The Crusaders hit back – it’s what they do. And they kept on hitting. They owned the next 35 minutes, running right, then to the middle. There was a charge-down close out and the dogs of war bombed in and equalised through Taylor. Mo’unga’s conversion made it 7-5.
There was a ‘finals’ feel to the fixture from the outset. Both defences rushed their opponents. Attacks hit the gain line right on it. Errors were punished on counter – that, too, is just what the Crusaders do.
Taylor (he’s the hooker, mind) grubbered through the Brumbies’ line, Sevu Reece chased, and was rewarded with a tangential bounce that beat Andy Muirhead like Shane Warne had ripped one.
In the process, Reece became Super Rugby’s fastest ever player to 40 tries, his 50 games beating Joe Roff’s previous record of 53.
In the 20th minute the Crusaders ripped off a driving maul that went 20 metres towards the middle of the park. The Brumbies somehow found the ball, Rod Iona hit a hole and bolted midfield. Banks and Muirhead had their moments. It was good attack, patient.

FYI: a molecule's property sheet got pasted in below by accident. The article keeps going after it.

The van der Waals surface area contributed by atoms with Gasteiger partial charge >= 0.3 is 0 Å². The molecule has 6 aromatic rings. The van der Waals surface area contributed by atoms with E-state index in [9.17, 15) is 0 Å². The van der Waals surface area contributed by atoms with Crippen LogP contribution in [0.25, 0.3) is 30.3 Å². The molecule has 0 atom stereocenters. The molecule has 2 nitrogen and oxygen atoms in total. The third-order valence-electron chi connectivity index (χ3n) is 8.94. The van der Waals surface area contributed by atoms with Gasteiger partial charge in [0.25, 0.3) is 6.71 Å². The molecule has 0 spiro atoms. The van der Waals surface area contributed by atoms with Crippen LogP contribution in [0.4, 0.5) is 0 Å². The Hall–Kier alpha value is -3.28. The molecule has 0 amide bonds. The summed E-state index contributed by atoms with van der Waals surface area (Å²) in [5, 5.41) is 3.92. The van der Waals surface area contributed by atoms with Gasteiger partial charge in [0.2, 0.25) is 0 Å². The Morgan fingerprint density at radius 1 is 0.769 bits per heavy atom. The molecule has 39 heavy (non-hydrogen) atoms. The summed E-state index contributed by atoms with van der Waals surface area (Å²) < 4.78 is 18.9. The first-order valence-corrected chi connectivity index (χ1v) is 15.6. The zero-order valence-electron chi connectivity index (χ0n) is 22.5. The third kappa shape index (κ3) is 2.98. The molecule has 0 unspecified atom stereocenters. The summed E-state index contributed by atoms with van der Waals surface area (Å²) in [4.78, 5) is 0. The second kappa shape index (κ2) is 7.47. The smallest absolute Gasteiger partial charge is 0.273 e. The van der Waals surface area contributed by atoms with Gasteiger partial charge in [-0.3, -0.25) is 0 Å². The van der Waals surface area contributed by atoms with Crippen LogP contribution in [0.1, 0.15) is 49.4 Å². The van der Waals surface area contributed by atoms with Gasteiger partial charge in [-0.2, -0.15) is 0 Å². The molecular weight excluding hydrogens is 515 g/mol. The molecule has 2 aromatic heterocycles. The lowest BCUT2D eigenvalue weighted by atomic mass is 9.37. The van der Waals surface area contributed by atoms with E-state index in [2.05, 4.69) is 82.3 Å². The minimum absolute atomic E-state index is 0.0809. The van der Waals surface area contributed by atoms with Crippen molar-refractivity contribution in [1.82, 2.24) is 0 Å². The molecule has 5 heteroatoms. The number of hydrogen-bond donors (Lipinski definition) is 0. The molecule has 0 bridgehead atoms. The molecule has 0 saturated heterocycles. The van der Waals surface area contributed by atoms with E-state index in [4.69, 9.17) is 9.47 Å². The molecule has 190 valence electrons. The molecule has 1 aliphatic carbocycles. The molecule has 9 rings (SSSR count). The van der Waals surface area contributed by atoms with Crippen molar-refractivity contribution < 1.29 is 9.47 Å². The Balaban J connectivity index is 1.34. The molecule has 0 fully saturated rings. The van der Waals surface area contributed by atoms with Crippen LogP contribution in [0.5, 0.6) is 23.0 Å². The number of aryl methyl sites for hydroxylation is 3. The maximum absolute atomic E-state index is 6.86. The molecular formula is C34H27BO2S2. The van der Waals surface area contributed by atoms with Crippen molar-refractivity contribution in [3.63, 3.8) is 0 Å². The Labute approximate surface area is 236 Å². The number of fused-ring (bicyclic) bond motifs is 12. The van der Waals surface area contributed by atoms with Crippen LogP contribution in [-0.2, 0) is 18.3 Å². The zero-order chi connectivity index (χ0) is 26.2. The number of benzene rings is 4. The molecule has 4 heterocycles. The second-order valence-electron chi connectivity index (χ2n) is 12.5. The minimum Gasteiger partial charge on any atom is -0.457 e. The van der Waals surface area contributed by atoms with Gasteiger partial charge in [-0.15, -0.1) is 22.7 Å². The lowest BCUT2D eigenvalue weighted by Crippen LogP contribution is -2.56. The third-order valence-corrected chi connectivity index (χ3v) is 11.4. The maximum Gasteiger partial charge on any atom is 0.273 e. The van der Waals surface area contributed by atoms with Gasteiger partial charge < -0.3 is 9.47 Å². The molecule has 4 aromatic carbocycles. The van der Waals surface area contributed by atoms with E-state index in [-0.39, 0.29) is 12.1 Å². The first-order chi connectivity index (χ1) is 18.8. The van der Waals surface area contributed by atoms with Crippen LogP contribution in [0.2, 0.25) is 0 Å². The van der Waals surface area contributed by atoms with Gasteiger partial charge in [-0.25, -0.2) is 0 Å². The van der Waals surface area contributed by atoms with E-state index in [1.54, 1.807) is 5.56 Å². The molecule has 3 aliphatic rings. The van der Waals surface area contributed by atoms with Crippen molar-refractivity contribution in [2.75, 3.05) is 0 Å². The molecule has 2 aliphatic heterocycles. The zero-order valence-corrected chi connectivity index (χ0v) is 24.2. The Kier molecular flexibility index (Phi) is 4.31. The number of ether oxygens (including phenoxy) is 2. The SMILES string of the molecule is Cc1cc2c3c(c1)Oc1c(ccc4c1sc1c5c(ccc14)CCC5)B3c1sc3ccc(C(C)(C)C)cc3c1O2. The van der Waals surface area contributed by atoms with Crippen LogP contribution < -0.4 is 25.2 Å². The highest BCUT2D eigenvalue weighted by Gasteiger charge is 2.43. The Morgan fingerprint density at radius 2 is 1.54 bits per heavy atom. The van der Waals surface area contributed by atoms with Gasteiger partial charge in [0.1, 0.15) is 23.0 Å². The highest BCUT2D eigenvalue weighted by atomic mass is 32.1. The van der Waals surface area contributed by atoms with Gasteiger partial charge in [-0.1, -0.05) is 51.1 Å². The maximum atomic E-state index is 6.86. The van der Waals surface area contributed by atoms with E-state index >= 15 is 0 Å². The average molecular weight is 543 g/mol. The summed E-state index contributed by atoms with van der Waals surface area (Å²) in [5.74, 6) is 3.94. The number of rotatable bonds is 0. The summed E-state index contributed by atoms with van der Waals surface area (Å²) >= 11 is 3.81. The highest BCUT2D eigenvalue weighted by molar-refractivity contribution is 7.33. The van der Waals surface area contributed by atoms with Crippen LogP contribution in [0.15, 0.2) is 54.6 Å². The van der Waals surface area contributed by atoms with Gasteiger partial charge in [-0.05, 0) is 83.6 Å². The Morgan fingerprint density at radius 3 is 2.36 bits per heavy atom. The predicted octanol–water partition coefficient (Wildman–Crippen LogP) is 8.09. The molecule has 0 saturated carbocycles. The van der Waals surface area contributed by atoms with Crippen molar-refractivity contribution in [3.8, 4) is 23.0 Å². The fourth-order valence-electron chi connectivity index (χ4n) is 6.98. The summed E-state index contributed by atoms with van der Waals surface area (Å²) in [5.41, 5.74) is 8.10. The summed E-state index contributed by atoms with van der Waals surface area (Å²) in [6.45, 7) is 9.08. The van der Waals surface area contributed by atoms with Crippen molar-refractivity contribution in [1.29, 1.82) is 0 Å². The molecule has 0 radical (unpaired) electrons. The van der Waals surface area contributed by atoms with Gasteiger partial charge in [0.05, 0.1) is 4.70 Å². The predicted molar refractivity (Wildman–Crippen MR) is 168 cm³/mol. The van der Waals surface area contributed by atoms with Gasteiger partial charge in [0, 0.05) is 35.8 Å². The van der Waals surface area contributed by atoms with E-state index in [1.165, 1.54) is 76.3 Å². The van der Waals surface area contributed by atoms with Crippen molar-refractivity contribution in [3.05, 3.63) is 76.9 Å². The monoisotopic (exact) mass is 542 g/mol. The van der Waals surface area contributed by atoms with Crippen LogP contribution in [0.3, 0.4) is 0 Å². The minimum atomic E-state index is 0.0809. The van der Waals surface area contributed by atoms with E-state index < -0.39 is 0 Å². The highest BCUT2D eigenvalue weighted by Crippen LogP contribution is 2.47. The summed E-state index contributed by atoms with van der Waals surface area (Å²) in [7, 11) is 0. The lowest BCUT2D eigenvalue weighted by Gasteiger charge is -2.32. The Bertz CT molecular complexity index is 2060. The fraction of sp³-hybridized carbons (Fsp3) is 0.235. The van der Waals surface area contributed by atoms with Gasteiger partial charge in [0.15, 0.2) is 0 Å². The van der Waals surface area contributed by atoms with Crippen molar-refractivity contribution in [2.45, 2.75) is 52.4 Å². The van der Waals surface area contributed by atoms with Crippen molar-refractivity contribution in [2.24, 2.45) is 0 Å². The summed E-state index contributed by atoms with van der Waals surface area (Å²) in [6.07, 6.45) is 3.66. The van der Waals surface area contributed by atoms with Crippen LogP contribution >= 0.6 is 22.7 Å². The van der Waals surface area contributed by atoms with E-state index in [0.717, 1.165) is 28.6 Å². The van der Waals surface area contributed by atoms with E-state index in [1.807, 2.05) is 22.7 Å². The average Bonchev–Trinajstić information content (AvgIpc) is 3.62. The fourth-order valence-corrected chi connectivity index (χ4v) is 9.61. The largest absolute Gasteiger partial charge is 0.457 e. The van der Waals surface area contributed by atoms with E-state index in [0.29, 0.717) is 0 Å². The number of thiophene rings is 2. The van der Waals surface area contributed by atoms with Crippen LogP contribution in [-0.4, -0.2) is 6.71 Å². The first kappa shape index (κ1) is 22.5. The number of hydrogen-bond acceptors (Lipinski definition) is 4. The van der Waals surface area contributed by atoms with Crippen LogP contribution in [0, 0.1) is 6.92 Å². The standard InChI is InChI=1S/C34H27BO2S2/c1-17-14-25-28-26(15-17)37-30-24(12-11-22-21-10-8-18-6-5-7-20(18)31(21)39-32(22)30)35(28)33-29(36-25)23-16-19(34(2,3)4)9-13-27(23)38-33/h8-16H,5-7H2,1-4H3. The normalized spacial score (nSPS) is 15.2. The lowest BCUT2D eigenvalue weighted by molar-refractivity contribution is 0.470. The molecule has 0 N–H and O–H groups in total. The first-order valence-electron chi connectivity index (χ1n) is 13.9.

The Crusaders ripped it free. They were doing everything possible to avoid the home team’s weapon: the rolling, driving maul from 10 metres out.
From there, Brumbies’ errors compounded. Four penalties in a row and the Crusaders ‘took the points’ in front of goal as the Brumbies had in Hamilton the week before.
A penalty 30 out got the crowd going, for they knew what was coming: a kick down the line by Banks. Lineout 15 out. Honey time.
And then they stuffed it up.
Twice more the Crusaders ripped the ball free in the first half. The Brumbies could get no momentum. Their basics were poor.
Mo’unga nailed another penalty goal, the fruits of pressure, efficiency and skilful, fast counter-attack: it was 23-5 at half-time, and the crowd was borderline mute.
“We’re creating opportunities – we can’t finish them,” a frustrated Banks told Stan Sport at half-time.
“We’re getting to the A Zone, but letting off the pressure. They’re a tough team and they’re going to run from anywhere. It’s about keeping the pressure on them.”